Brute Force

Well, they could hardly call it Softly-Softly Force, could they?

The Xbox may have had the best launch line up in the history of gaming, but it's been a barren old time since then for exclusive killer apps. Sure, there's been Splinter Cell (briefly exclusive at least), Panzer Dragoon Orta (which sold zip), and, um, Project Gotham Racing (which was MSR 1.5 in some people's eyes), but aside from those it's a struggle to think of many truly benchmark titles.

Praise be, then, that the drought appears to be over with the long awaited appearance of Digital Anvil's third person squad based sci-fi shooter Brute Force, a title that already has us thinking in terms of '21st Century Commando', 'a squad based Halo', and 'my god this is good'.

The preview build, which turned up out of the blue in the middle of last week, is one of those instantly impressive games that has a level of polish, depth, flexibility and attention to detail that should shame and embarrass most of the flotsam that passes as videogaming entertainment these days.

Oh to have the charm of a human

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Brute Force can be played in several different ways, and are all as lovingly crafted and enjoyable as the others. Once you've witnessed the incredibly slick animated intro, you're presented with a simple menu that offers Campaign, Squad Deathmatch and Deathmatch. The former is where we spent most of our time, and constitutes the sole single player experience available, but can also be played in co-op mode at any point in the game for up to four players in split screen – and in three levels of difficulty; Standard, Hard, and Brutal. We chose hard, the mode for 'serious' gamers. Rarr [You're not fooling anybody, Kristan. -Ed].

The game begins with Tex, an ultra stereotypical hard nosed yank grunt, with muscles on his muscles, an unintentionally hilarious 100 Marlboro-a-day 'movie trailer voice', and a scarcely hidden sexist air. As part of the 23rd Special Forces unit - codenamed Brute Force - you're deployed into various planets to basically kick inordinate amounts of arse, rescue prisoners, find objects and avoid death wherever possible.

Halo-style, the game leads you by the hand on the first exceptionally luscious first level, giving you a step by step overview of the control system, which is - surprise surprise - very similar to Halo, with left stick for movement, right stick for aiming, right trigger for fire, left trigger for grenades, and the remaining buttons assigned for standard commands such as switching weapons, reloading, and choosing your squad members. Within the first ten minutes, you'll be completely comfortable with the controls, and shooting plenty of expendable grunts in the process. We do like tutorials that are actually built into the game; no self respecting gamer should ever have to play through a bloody tutorial.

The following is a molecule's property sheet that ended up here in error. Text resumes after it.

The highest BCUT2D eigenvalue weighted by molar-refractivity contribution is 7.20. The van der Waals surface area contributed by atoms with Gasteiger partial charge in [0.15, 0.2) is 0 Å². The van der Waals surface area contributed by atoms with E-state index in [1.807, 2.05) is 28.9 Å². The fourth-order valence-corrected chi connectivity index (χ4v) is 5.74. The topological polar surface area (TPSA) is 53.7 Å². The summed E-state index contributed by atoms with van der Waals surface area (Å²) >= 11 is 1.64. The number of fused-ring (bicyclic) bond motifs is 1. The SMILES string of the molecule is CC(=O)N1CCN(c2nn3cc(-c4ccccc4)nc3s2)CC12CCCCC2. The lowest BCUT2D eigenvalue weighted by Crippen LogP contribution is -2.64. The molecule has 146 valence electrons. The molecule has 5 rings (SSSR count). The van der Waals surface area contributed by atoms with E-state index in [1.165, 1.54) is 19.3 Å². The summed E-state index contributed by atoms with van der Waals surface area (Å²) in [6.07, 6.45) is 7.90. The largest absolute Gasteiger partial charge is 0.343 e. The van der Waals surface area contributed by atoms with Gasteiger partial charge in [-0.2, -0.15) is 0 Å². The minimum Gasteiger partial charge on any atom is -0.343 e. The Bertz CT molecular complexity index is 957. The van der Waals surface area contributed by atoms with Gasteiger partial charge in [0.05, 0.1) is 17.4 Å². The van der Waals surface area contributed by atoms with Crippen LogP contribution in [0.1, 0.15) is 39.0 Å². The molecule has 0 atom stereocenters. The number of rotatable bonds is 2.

I need a ride out of this hellhole... now!

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At the same time as showing you the basic mechanics, the game also introduces the basis of how your squad works alongside you. As we mentioned earlier, this can be played co-operatively, via split screen or LAN (not Live, it would seem, annoyingly), with players able to join you whenever they choose, by hitting the Start button, selecting a character and spawning into the game. Likewise they can leave when they feel like it too, without messing up the game in progress. Neat.

Assuming you're on your own, you'll be able to switch to any of the currently alive squad members at any point and take charge of them – very much like the system that Conflict Desert Storm introduced so successfully. However, Digital Anvil has neatly sidestepped those nasty Game Over scenarios by allowing you to re-clone your squad once they're all dead and gone. Via this method, it's possible to complete a level without ever having to worry about saving your game, but there's a payback. Succeed in your objectives, and you'll receive credits, but continually respawn your squad and you'll be out pocket and potentially without any score whatsoever, which in turn will prevent you from unlocking new Deathmatch levels and characters and so on. It may seem like an overly easy way of progressing, but it's a very well thought out gaming mechanic that works brilliantly, because the punishments and rewards are there depending on how you want to play it.